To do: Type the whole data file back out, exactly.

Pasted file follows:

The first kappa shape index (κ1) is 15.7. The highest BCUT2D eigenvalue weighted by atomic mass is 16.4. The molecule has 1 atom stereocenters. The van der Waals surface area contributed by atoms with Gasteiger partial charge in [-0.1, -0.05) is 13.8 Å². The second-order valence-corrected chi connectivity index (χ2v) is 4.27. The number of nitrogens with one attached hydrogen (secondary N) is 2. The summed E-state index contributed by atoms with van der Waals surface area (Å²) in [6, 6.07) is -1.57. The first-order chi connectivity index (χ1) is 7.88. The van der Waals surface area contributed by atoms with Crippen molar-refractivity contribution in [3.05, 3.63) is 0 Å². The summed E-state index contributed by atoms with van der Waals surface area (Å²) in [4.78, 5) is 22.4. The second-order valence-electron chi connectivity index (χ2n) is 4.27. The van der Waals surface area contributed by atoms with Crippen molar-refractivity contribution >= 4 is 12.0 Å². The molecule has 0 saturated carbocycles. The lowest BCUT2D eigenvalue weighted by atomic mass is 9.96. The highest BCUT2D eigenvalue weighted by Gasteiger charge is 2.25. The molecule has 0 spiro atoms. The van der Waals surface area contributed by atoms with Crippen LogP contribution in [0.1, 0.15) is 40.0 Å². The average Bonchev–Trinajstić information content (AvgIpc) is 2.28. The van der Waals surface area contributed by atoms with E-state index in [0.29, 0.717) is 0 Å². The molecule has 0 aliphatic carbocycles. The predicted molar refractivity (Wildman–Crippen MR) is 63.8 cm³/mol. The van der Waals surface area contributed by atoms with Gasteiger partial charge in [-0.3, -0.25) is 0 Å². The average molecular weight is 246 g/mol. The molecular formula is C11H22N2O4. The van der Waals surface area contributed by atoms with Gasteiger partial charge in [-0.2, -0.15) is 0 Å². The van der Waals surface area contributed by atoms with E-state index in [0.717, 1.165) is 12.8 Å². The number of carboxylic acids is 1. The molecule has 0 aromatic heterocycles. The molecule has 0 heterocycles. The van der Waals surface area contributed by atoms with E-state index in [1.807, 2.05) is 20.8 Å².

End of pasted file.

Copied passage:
The first kappa shape index (κ1) is 15.7. The highest BCUT2D eigenvalue weighted by atomic mass is 16.4. The molecule has 1 atom stereocenters. The van der Waals surface area contributed by atoms with Gasteiger partial charge in [-0.1, -0.05) is 13.8 Å². The second-order valence-corrected chi connectivity index (χ2v) is 4.27. The number of nitrogens with one attached hydrogen (secondary N) is 2. The summed E-state index contributed by atoms with van der Waals surface area (Å²) in [6, 6.07) is -1.57. The first-order chi connectivity index (χ1) is 7.88. The van der Waals surface area contributed by atoms with Crippen molar-refractivity contribution in [3.05, 3.63) is 0 Å². The summed E-state index contributed by atoms with van der Waals surface area (Å²) in [4.78, 5) is 22.4. The second-order valence-electron chi connectivity index (χ2n) is 4.27. The van der Waals surface area contributed by atoms with Crippen molar-refractivity contribution >= 4 is 12.0 Å². The molecule has 0 saturated carbocycles. The lowest BCUT2D eigenvalue weighted by atomic mass is 9.96. The highest BCUT2D eigenvalue weighted by Gasteiger charge is 2.25. The molecule has 0 spiro atoms. The van der Waals surface area contributed by atoms with Crippen LogP contribution in [0.1, 0.15) is 40.0 Å². The average Bonchev–Trinajstić information content (AvgIpc) is 2.28. The van der Waals surface area contributed by atoms with E-state index in [0.29, 0.717) is 0 Å². The molecule has 0 aliphatic carbocycles. The predicted molar refractivity (Wildman–Crippen MR) is 63.8 cm³/mol. The van der Waals surface area contributed by atoms with Gasteiger partial charge in [-0.3, -0.25) is 0 Å². The average molecular weight is 246 g/mol. The molecular formula is C11H22N2O4. The van der Waals surface area contributed by atoms with Gasteiger partial charge in [-0.2, -0.15) is 0 Å². The van der Waals surface area contributed by atoms with E-state index in [0.717, 1.165) is 12.8 Å². The number of carboxylic acids is 1. The molecule has 0 aromatic heterocycles. The molecule has 0 heterocycles. The van der Waals surface area contributed by atoms with E-state index in [1.807, 2.05) is 20.8 Å².